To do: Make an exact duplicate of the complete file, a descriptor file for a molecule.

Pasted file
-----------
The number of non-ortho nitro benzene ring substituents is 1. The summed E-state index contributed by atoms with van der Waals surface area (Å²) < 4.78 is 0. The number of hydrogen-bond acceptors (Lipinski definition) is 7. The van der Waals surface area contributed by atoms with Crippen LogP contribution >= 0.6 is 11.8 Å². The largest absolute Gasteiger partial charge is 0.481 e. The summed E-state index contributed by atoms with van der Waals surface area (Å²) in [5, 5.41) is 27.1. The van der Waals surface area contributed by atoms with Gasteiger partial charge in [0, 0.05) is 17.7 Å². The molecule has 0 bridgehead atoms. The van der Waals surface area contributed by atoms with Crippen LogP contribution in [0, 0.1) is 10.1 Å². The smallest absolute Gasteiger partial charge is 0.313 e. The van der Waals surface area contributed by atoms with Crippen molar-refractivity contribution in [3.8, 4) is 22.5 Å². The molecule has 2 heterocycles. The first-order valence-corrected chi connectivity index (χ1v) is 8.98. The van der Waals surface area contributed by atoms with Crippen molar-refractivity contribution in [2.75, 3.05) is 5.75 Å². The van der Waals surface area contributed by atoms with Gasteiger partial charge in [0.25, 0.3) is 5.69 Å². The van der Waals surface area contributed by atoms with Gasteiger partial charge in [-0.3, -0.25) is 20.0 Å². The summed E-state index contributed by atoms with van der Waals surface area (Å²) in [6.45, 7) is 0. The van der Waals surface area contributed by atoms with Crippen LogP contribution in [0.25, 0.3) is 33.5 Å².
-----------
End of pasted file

The number of non-ortho nitro benzene ring substituents is 1. The summed E-state index contributed by atoms with van der Waals surface area (Å²) < 4.78 is 0. The number of hydrogen-bond acceptors (Lipinski definition) is 7. The van der Waals surface area contributed by atoms with Crippen LogP contribution >= 0.6 is 11.8 Å². The largest absolute Gasteiger partial charge is 0.481 e. The summed E-state index contributed by atoms with van der Waals surface area (Å²) in [5, 5.41) is 27.1. The van der Waals surface area contributed by atoms with Gasteiger partial charge in [0, 0.05) is 17.7 Å². The molecule has 0 bridgehead atoms. The van der Waals surface area contributed by atoms with Crippen LogP contribution in [0, 0.1) is 10.1 Å². The smallest absolute Gasteiger partial charge is 0.313 e. The van der Waals surface area contributed by atoms with Crippen molar-refractivity contribution in [3.8, 4) is 22.5 Å². The molecule has 2 heterocycles. The first-order valence-corrected chi connectivity index (χ1v) is 8.98. The van der Waals surface area contributed by atoms with Crippen molar-refractivity contribution in [2.75, 3.05) is 5.75 Å². The van der Waals surface area contributed by atoms with Gasteiger partial charge in [0.25, 0.3) is 5.69 Å². The van der Waals surface area contributed by atoms with Gasteiger partial charge in [-0.3, -0.25) is 20.0 Å². The summed E-state index contributed by atoms with van der Waals surface area (Å²) in [6.45, 7) is 0. The van der Waals surface area contributed by atoms with Crippen LogP contribution in [0.25, 0.3) is 33.5 Å².